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Readers Write

Donate trees now for fairgrounds

Storms of the past month have devastated the Nevada County Fairgrounds. Many trees, up to 130 years old, were either blown down or had their trunks split. Some trees fell on buildings, requiring the expenditure of many dollars to repair them.

Eric Carr, state forester, came and did a survey of the thousand trees on the grounds. He determined that over 50 trees would have to be removed. With the help of Bill Gassaway, tree contractor, and the CYA, the trees have been felled.

The fairgrounds being a part of the state of California, and because of the budget crunch, cannot hope to receive money to replace the trees.

Many of the over 500 trees that have been planted on the grounds in the last 30 years have been donated by Nevada County residents. If we can donate some trees now, we can keep the fairgrounds the most beautiful in the state.

Don Schmidt

Grass Valley

Public parks help more than kids

Some people think that a park is not needed. However, some feel the more public parks that are used by children and their parents the need for homeless shelters – which are supposed to be temporary – would be much less than some think. North San Juan is trying to help those that can help not only their children – all children, including you and me – so that no one will stay homeless for long.

Laurie Boone

North San Juan

The Union assembly

is easy as ACB

I have discovered why there are so many typos in The Union; someone is unclear on the concept of the English alphabet. The alphabet starts with A, B, and C in that order. The Union has misinterpreted the sequence and assembles the paper with Section A followed by Section C followed by Section B. The inability to follow the convention of A followed by B followed by C surely contributes to the other typos.

Bill Murdock

Penn Valley

Need is great at Services for Blind

As a volunteer driver for Sierra Services for the Blind (SSB), and a past board member, I am acutely aware of the need for them to continue serving our communities because of the good they do in helping those who are legally blind be able to cope with that disability. I won’t repeat those services enumerated by Frank Durham in the Other Voices column on Jan. 21, for he has covered them very well.

SSB gets little publicity, and virtually no support from the state’s budgets for the aging. Their support base is limited, but their need is great. Their office staff is bare-bones (including two who are legally blind – one of them totally), and their volunteer base is very giving. Not to denigrate the wonderful work done by Hospice, dealing with the dying, whose support base is nationwide, SSB deals with those trying to lead a normal life, with little or no vision.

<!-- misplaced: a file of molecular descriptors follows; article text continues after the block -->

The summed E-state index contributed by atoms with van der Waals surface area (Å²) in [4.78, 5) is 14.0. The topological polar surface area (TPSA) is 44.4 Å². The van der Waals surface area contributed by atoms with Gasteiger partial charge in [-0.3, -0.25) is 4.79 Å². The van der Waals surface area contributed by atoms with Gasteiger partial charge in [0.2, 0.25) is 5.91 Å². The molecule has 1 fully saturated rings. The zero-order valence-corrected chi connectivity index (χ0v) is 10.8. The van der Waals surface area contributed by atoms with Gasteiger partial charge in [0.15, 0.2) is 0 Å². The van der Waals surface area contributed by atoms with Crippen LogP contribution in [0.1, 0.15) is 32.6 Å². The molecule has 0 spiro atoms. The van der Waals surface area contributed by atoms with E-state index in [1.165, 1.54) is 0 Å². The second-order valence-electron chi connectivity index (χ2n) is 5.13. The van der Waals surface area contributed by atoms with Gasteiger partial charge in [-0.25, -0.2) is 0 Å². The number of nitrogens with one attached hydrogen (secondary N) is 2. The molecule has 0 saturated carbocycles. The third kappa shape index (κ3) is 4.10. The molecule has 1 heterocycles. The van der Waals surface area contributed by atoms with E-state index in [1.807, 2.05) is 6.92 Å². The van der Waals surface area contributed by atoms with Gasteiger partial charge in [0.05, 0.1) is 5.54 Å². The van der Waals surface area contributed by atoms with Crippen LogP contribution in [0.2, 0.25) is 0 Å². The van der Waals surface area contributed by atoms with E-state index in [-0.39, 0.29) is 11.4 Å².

You could very well be next. Please help keep SSB’s doors open. They’re desperately needed now, and in the future. If every reader sent a $15 check now, and remembered them on a regular basis, they could be there when you need them. Please call 265-2121.

Bill Struck

Grass Valley

Destructive nature of tactics

Since the swearing in of the new board (of supervisors), I have noticed several calls for unity “at this time in the county’s history.” These have come from those basking in the success of their campaign efforts.

In “A little civility, please” (letter, Jan. 17), the author imagines a group of RQCers holed up in a room somewhere on Cement Hill conspiring to come up with the most diabolical nickname for the new board. Perhaps the author was present in a similar room when the term “Gang of Four” was coined and can therefore clearly imagine this scene.

For the past several years, the organizers of No on NH2020, Recall Izzy, Prop D and certain recent supervisorial campaigns have spewed ignorance, lies and hostility on the letters page, in public meetings and across our landscape.

Now that these campaigns of divisiveness have succeeded, it strikes me as ironic that the purveyors of that hostility have somehow experienced an awakening and realize that this is a “historic time” for Nevada County and call for unity.

To some extent this makes sense, since who would know better the destructive nature of these tactics than those who practiced them so enthusiastically?

Tom Ogden

Nevada City

You wanna talk about civility?

Things were fairly well-behaved until the NH 2020 bashing. Things got ugly over imagined concerns. NH 2020 produced some useful planning information, its only goal. Not a single bad thing the detractors claimed would happen did happen; no trespassing, no taking of property, no U.N. invasion. The defamers did show that uncivil behavior could topple politicians.

With the election of bad-campaign-behavior politicians, everyone else is now supposed to play nice? With the proven and effective campaign tools of being divisive, nasty, secretive, and belligerent available, everyone else is now supposed to play nice?

We had a program that encouraged cooperation, not divisiveness, we had a means for all parties to work on common interests, to take the diversity of opinions, value them and come to consensus. NH 2020 was trashed by people who wouldn’t play nice. Now that they are in a position of power, everyone else is now supposed to play nice? The anti-NH 2020 rabble never played nice.

Reviling the RQC (Rural Quality Coalition)n displays continued uncivil behavior. Want respect, earn it. Want civility, be civil.

Jeff Carver

Nevada City

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